Pomegranates are grown throughout Afghanistan, thriving on the country’s hot summers and cool winters. The southern province of Kandahar is the cradle of Afghan pomegranate production, with commercial exports produced in Zabul, Farah and Balkh provinces as well.
Afghanistan has 79 varieties of pomegranates, the most popular export variety being the Kandahari. It produces large fruit (>79mm) weighing >300g, with hard seeds and dark red juice. This variety is grown mainly in Kandahar, Zabul, Uruzgan, Helmand, Farah and Nimroz provinces. There are several niche market orientated varieties with the main three being: Tashkughani (grown in Balkh province), Tagabi Danadar (grown in Kapisa province) and Tagabi Bedana, a soft-seeded variety grown almost exclusively in Tagab district of Kapisa province.
Plant only improved varieties that are of a high quality and disease-free.
Plant new orchards with a high planting density (4m x 4m) and a north/south orientation of the rows.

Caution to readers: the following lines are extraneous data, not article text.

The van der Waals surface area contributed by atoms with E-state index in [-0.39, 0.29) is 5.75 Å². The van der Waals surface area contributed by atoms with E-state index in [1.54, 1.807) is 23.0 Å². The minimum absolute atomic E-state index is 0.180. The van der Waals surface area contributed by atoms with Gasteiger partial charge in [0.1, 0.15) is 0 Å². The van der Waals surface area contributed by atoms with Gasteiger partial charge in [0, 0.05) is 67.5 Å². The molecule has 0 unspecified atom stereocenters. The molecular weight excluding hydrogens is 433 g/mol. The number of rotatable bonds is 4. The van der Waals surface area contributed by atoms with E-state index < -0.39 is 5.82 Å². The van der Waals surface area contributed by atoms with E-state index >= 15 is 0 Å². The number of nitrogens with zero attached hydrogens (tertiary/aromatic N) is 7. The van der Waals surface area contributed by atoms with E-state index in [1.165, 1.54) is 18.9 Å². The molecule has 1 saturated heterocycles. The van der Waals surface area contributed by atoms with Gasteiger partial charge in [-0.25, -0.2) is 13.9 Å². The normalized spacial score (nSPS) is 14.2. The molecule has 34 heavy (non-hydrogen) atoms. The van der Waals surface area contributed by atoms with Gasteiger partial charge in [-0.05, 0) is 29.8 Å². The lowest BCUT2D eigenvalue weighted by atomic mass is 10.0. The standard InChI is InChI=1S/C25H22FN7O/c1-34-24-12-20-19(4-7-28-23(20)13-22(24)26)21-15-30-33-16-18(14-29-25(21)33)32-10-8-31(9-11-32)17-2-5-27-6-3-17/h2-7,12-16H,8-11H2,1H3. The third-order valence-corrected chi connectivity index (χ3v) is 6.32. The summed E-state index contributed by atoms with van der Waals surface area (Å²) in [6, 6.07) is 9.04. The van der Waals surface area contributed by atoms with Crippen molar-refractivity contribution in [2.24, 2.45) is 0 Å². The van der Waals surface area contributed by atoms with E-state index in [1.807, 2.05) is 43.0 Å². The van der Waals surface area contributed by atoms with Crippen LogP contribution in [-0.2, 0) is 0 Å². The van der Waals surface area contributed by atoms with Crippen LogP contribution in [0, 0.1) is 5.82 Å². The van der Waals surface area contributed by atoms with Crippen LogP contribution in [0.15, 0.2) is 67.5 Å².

Add a 3- to 4-inch layer of mulch around the tree to keep the ground free of weeds that compete with the tree for nutrients. Keep the mulch several inches from the tree trunk to prevent trunk rot.
Ensure proper canopy pruning to allow optimal sunlight penetration.
Prune excess branches and buds to maximize plant energy reaching the fruit and thin out less developed or diseased fruit.
Irrigation management is vital for plant health and to prevent fruit cracking. Pomegranates should receive moisture every 4-7 days to prevent water stress.
Fertilize regularly for plant health and vigorous growth.
Apply integrated pest management to achieve optimal yields.
Fruit should be checked for color and sweetness (brix) before harvest. Harvest ideally should be at a minimum range of between 18-20° brix.
Harvest early in the morning so fruit is at its coolest core temperature. Stop harvesting once ambient temperature exceeds 20⁰C.
Fruit to be clipped with very short stem, not pulled from tree.
Transfer harvested fruit to reusable field crates and keep out of the sun.
Deliver fruit to packing house within 24 hours of harvest with crates identifying farm and date harvested unless the product is to be field packed.
Wash fruit and sanitize with chlorine (100-200ppm).
Grade and sort as per market specifications.
To increase shelf life, treat with a recommended fungicide (depending on market) and then wax.
Fruit may be inserted into plastic sleeves to prevent damage during shipment.
Further process options include aril (seed) extraction for sale as ready-to-eat product or juicing. Waste can be used for making essential oil, tannins for leather or for livestock feed.